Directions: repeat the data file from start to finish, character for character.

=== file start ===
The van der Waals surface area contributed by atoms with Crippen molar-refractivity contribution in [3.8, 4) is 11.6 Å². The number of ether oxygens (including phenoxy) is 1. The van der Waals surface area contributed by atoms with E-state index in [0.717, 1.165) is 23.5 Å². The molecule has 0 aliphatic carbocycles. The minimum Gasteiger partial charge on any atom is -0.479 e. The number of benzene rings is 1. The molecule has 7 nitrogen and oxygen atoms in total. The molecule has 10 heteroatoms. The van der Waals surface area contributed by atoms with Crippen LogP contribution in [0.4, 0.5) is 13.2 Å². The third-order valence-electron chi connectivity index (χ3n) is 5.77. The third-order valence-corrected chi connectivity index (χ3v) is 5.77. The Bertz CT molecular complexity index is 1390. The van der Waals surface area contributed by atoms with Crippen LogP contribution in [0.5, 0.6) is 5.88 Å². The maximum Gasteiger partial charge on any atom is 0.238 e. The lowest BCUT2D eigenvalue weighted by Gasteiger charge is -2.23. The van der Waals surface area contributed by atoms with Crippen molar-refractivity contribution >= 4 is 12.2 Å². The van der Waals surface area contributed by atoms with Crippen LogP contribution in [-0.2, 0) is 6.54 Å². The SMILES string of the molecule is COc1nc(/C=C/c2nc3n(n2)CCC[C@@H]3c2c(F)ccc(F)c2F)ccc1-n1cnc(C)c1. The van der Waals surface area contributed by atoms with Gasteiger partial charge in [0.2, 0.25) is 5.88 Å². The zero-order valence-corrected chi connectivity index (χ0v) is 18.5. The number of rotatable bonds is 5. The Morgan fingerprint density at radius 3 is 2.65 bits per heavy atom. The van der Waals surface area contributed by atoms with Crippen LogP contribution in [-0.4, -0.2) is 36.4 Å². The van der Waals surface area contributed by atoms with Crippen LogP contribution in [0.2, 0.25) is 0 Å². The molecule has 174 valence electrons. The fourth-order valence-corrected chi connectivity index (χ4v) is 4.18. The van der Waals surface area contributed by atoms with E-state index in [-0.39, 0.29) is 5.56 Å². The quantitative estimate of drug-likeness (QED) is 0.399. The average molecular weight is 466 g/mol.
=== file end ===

The van der Waals surface area contributed by atoms with Crippen molar-refractivity contribution in [3.8, 4) is 11.6 Å². The number of ether oxygens (including phenoxy) is 1. The van der Waals surface area contributed by atoms with E-state index in [0.717, 1.165) is 23.5 Å². The molecule has 0 aliphatic carbocycles. The minimum Gasteiger partial charge on any atom is -0.479 e. The number of benzene rings is 1. The molecule has 7 nitrogen and oxygen atoms in total. The molecule has 10 heteroatoms. The van der Waals surface area contributed by atoms with Crippen LogP contribution in [0.4, 0.5) is 13.2 Å². The third-order valence-electron chi connectivity index (χ3n) is 5.77. The third-order valence-corrected chi connectivity index (χ3v) is 5.77. The Bertz CT molecular complexity index is 1390. The van der Waals surface area contributed by atoms with Crippen LogP contribution in [0.5, 0.6) is 5.88 Å². The maximum Gasteiger partial charge on any atom is 0.238 e. The lowest BCUT2D eigenvalue weighted by Gasteiger charge is -2.23. The van der Waals surface area contributed by atoms with Crippen molar-refractivity contribution >= 4 is 12.2 Å². The van der Waals surface area contributed by atoms with Crippen LogP contribution in [-0.2, 0) is 6.54 Å². The SMILES string of the molecule is COc1nc(/C=C/c2nc3n(n2)CCC[C@@H]3c2c(F)ccc(F)c2F)ccc1-n1cnc(C)c1. The van der Waals surface area contributed by atoms with Gasteiger partial charge in [0.2, 0.25) is 5.88 Å². The zero-order valence-corrected chi connectivity index (χ0v) is 18.5. The number of rotatable bonds is 5. The Morgan fingerprint density at radius 3 is 2.65 bits per heavy atom. The van der Waals surface area contributed by atoms with Crippen LogP contribution in [-0.4, -0.2) is 36.4 Å². The van der Waals surface area contributed by atoms with Crippen LogP contribution in [0.2, 0.25) is 0 Å². The molecule has 174 valence electrons. The fourth-order valence-corrected chi connectivity index (χ4v) is 4.18. The van der Waals surface area contributed by atoms with E-state index in [-0.39, 0.29) is 5.56 Å². The quantitative estimate of drug-likeness (QED) is 0.399. The average molecular weight is 466 g/mol.